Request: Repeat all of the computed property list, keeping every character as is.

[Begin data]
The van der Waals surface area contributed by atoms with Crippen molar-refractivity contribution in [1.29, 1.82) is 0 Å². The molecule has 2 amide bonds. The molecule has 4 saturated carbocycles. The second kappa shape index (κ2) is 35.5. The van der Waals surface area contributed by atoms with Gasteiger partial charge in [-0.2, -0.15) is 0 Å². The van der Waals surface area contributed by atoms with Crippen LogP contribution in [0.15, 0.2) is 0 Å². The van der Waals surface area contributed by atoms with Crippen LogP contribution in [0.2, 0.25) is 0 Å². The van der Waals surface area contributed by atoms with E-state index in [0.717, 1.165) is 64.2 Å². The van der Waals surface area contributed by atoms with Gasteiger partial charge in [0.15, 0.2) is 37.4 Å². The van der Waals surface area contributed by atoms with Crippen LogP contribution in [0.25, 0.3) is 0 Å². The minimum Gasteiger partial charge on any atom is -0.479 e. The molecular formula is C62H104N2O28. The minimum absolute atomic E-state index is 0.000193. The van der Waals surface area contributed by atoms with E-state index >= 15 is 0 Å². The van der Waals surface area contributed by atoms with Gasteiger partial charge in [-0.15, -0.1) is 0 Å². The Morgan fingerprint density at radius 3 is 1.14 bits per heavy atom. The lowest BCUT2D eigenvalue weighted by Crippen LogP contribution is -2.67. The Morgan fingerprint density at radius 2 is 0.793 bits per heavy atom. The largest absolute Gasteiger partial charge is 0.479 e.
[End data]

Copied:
The van der Waals surface area contributed by atoms with Crippen molar-refractivity contribution in [1.29, 1.82) is 0 Å². The molecule has 2 amide bonds. The molecule has 4 saturated carbocycles. The second kappa shape index (κ2) is 35.5. The van der Waals surface area contributed by atoms with Gasteiger partial charge in [-0.2, -0.15) is 0 Å². The van der Waals surface area contributed by atoms with Crippen LogP contribution in [0.15, 0.2) is 0 Å². The van der Waals surface area contributed by atoms with Crippen LogP contribution in [0.2, 0.25) is 0 Å². The van der Waals surface area contributed by atoms with E-state index in [0.717, 1.165) is 64.2 Å². The van der Waals surface area contributed by atoms with Gasteiger partial charge in [0.15, 0.2) is 37.4 Å². The van der Waals surface area contributed by atoms with Crippen LogP contribution in [0.25, 0.3) is 0 Å². The minimum Gasteiger partial charge on any atom is -0.479 e. The molecular formula is C62H104N2O28. The minimum absolute atomic E-state index is 0.000193. The van der Waals surface area contributed by atoms with E-state index >= 15 is 0 Å². The van der Waals surface area contributed by atoms with Gasteiger partial charge in [-0.15, -0.1) is 0 Å². The Morgan fingerprint density at radius 3 is 1.14 bits per heavy atom. The lowest BCUT2D eigenvalue weighted by Crippen LogP contribution is -2.67. The Morgan fingerprint density at radius 2 is 0.793 bits per heavy atom. The largest absolute Gasteiger partial charge is 0.479 e.